Having a candidate who is aligned with company culture is much more important than most organizations believe – it’s the top employee job satisfaction factor across nearly every industry and country.

At TestGorilla, we believe culture is everything, and we believe in culture add over culture fit. This means making an addition to your culture, rather than fitting someone into your culture perfectly.

For more information, read our blog post on culture add vs culture fit.

Better candidate experience

Skills tests offer a more solid, positive candidate experience, which makes happier new hires.

Skills-based hiring practices create a smoother process from the candidate’s perspective, from relying on capability to giving people a sample of their responsibilities and tasks.

Here are a few ways skills tests improve the whole candidate experience:

  • Being assessed for your skills creates a talent-focused process and gives candidates the opportunity to display their capabilities

  • Little or no reliance on resumes is a relief to thousands of candidates without the “right” background

  • They offer candidates a glimpse into how your company works before their first day

  • Even unsuccessful candidates get an idea of the skills and talent they need for this role, and they can then use this information in future job searches

This means that successful candidates are more prepared for their first day at work, but unsuccessful candidates can walk away with more knowledge and a positive candidate experience.

A positive experience makes unsuccessful candidates more likely to recommend and refer your company to others. One study showed that 82% of job seekers share a positive candidate experience.[2]

A solid, pleasant candidate experience promotes natural referrals and a better brand image.

A solid candidate experience promotes natural referrals

Speaking of brand image…

Improved brand image

Implementing skills tests enables you to wear your values on your sleeve for all potential candidates to see.

Skills-based hiring is the future. It shows that your organization focuses on real talent, doesn’t place unnecessary importance on degrees, and believes in giving folks with an unconventional background a chance at a great job.

And these values matter to candidates.

A study by Qualtrics showed that 54% of workers would be willing to take a pay cut to work at a company with better values. A further 56% wouldn’t even consider a job offer from a company with values they don’t agree with. 

Improving your brand image boosts your hiring initiatives exponentially – 82% of job seekers consider the employer’s brand before applying for a job.

This means that showing your brand’s commitment to skill and capability naturally attracts more job applicants.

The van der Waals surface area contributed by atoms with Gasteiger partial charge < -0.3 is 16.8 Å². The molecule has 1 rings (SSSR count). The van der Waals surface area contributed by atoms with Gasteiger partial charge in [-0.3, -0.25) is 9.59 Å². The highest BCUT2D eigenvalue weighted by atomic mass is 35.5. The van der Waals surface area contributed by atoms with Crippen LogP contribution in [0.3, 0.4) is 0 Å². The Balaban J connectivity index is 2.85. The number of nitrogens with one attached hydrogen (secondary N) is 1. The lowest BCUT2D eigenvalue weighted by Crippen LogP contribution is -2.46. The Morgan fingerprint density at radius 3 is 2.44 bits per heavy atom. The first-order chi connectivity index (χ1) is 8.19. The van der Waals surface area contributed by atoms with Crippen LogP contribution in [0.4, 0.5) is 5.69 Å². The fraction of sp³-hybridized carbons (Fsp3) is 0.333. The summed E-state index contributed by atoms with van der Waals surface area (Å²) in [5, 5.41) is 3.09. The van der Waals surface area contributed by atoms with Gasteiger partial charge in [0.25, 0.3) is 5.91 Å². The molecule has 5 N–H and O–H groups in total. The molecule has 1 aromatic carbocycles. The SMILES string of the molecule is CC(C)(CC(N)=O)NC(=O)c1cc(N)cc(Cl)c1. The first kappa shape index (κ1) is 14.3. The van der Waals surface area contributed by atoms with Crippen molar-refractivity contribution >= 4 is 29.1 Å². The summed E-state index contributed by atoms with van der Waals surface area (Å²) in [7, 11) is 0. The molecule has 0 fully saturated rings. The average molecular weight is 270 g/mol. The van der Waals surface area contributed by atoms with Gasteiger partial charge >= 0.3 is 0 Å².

Identify skills for future development

Skills tests enable hiring managers to see the skills that candidates excel in – and also the skills that might need improvement. 

No one would write their weaknesses or areas of improvement on a resume. Most candidates may not even know which of their skills are “great” and which are “good.”

Skills tests tell recruiters right off the bat where the candidate is strongest, and where the candidate needs to learn and grow. Knowing this in advance enables HR professionals to immediately build learning opportunities into a new hire’s development plan.

That way, you don’t have to gradually find out where a new hire is lacking – you’re already prepared.

Skills tests also help find areas of improvement in internal candidates and employees.

Performing a company skills gap analysis with skills tests enables you to assess current strengths and weaknesses in your team. 

This facilitates internal hiring efforts as well as upskilling employees in their current positions.Read our article on the subject to learn more about how to use skills tests to address internal skills gaps.

Best practices when using skills tests in a holistic hiring process

Best practices when using skills tests in a holistic hiring process

Ready to adopt skills testing? Let’s take a look at the best practices to optimize skills testing in a holistic hiring process.

Here’s a quick summary of the best practices:

Best practice


Ensure skills tests are used early in the hiring process

Skills testing should always come before resumes

Resumes can filter out great candidates with nontraditional backgrounds

Test only skills relevant to the role

Skills testing should only be used to assess skills needed in the role

Multi-measure testing enables you to evaluate multiple relevant skills in one assessment